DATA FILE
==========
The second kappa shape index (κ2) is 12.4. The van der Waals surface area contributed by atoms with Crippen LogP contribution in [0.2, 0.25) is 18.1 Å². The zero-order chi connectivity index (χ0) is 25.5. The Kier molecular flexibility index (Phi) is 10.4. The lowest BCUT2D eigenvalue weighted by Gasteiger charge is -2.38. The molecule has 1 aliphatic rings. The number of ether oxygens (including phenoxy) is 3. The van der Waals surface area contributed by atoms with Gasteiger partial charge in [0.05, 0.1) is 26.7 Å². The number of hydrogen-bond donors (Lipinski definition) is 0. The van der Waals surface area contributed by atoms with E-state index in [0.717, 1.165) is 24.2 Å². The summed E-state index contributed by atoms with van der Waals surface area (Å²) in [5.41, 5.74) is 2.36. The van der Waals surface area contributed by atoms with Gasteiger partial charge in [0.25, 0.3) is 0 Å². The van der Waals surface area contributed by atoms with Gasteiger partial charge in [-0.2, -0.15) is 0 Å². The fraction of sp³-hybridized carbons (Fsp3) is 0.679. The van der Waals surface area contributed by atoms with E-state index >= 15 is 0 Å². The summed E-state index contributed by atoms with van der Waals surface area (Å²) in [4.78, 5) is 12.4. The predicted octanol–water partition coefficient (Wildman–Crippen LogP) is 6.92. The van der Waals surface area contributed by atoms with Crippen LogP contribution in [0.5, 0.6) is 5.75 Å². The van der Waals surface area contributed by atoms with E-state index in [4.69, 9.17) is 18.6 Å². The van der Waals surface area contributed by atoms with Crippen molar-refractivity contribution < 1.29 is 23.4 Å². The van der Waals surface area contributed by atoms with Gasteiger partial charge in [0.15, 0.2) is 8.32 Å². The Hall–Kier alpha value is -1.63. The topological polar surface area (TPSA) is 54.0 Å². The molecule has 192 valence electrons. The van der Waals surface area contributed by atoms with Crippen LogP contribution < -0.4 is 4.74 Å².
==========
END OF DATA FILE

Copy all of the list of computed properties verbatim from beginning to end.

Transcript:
The second kappa shape index (κ2) is 12.4. The van der Waals surface area contributed by atoms with Crippen LogP contribution in [0.2, 0.25) is 18.1 Å². The zero-order chi connectivity index (χ0) is 25.5. The Kier molecular flexibility index (Phi) is 10.4. The lowest BCUT2D eigenvalue weighted by Gasteiger charge is -2.38. The molecule has 1 aliphatic rings. The number of ether oxygens (including phenoxy) is 3. The van der Waals surface area contributed by atoms with Gasteiger partial charge in [0.05, 0.1) is 26.7 Å². The number of hydrogen-bond donors (Lipinski definition) is 0. The van der Waals surface area contributed by atoms with E-state index in [0.717, 1.165) is 24.2 Å². The summed E-state index contributed by atoms with van der Waals surface area (Å²) in [5.41, 5.74) is 2.36. The van der Waals surface area contributed by atoms with Gasteiger partial charge in [0.25, 0.3) is 0 Å². The van der Waals surface area contributed by atoms with Gasteiger partial charge in [-0.2, -0.15) is 0 Å². The fraction of sp³-hybridized carbons (Fsp3) is 0.679. The van der Waals surface area contributed by atoms with E-state index >= 15 is 0 Å². The summed E-state index contributed by atoms with van der Waals surface area (Å²) in [4.78, 5) is 12.4. The predicted octanol–water partition coefficient (Wildman–Crippen LogP) is 6.92. The van der Waals surface area contributed by atoms with Crippen LogP contribution in [0.5, 0.6) is 5.75 Å². The van der Waals surface area contributed by atoms with E-state index in [4.69, 9.17) is 18.6 Å². The van der Waals surface area contributed by atoms with Crippen molar-refractivity contribution < 1.29 is 23.4 Å². The van der Waals surface area contributed by atoms with Gasteiger partial charge in [0.15, 0.2) is 8.32 Å². The Hall–Kier alpha value is -1.63. The topological polar surface area (TPSA) is 54.0 Å². The molecule has 192 valence electrons. The van der Waals surface area contributed by atoms with Crippen LogP contribution < -0.4 is 4.74 Å².